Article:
Aseptic meningitis is an illness that appears similar to bacterial meningitis; however, bacteria do not grow in cultures of the fluid around the brain and spinal cord (cerebrospinal fluid).
- Meningitis - cryptococcal
- Meningitis - gram-negative
- Meningitis - H. influenzae
- Meningitis - meningococcal
- Meningitis - pneumococcal
- Meningitis - staphylococcal
- Meningitis - tuberculous
There are many causes of aseptic meningitis, including:
- Infections near the brain or spinal cord, such as epidural abscesses
- Some cancers (cause a syndrome similar to meningitis)
- Some medications (such as antibiotics and over-the-counter anti-inflammatory medications)
- Tick-borne diseases (such as Lyme disease)
About half of aseptic meningitis cases are caused by the coxsackie virus and echovirus, two members the enterovirus family. The rate of enteroviral infections increases in the summer and early fall. Enteroviruses are spread by hand-to-mouth contact and coughing. They also may be spread by contact with fecal matter.
Other viruses that cause this condition include:
- Chickenpox (varicella virus)
- Other enteroviruses
- Herpes viruses, both type 1 (herpes simplex or herpes labialis) and type 2 (genital herpes)
- HIV (especially acute HIV syndrome)
- Rabies virus
- West Nile virus
Risk factors for aseptic meningitis include:
- Being a health care worker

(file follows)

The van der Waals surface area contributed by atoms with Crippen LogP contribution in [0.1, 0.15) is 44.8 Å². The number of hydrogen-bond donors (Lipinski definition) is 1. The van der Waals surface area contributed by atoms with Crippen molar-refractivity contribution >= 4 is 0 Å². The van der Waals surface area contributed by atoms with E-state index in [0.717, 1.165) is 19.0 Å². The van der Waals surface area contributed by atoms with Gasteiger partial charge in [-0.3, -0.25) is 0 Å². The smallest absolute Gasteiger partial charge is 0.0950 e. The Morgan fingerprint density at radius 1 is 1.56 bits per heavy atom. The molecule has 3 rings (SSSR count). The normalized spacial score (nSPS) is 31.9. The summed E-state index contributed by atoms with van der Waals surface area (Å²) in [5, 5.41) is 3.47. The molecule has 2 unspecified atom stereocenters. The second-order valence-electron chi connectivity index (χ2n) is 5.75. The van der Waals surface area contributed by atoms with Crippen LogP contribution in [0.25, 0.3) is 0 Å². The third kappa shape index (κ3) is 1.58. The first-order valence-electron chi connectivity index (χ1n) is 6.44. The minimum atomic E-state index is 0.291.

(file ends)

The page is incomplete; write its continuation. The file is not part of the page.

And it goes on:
- Having a suppressed immune system
- Exposure to children in a day care setting
- Exposure to someone with a recent viral infection
- Abdominal pain
- Abnormal sensitivity to light (photophobia)
- General discomfort, uneasiness, or ill feeling (malaise)
- Muscle pain
- Nausea and vomiting
- Sore throat
- Stiff neck
Treatment is needed for fungal or mycobacterial causes of aseptic meningitis. Herpesvirus or varicella (chicken pox) virus may be treated with antiviral medicines. Treatment for non-infectious causes consists of pain medications and management of complications, if they occur.
No specific treatment is available for enteroviral aseptic meningitis.
Aseptic meningitis caused by a virus is usually a harmless disease. People usually recover fully 5 - 14 days after symptoms start.
Fatigue and light-headedness may last longer in some people.
To reduce the risk of developing an infection that can become meningitis:
- Get vaccinated (against mumps or chickenpox, for example)
- Practice good hand washing
- Practice other general good health measures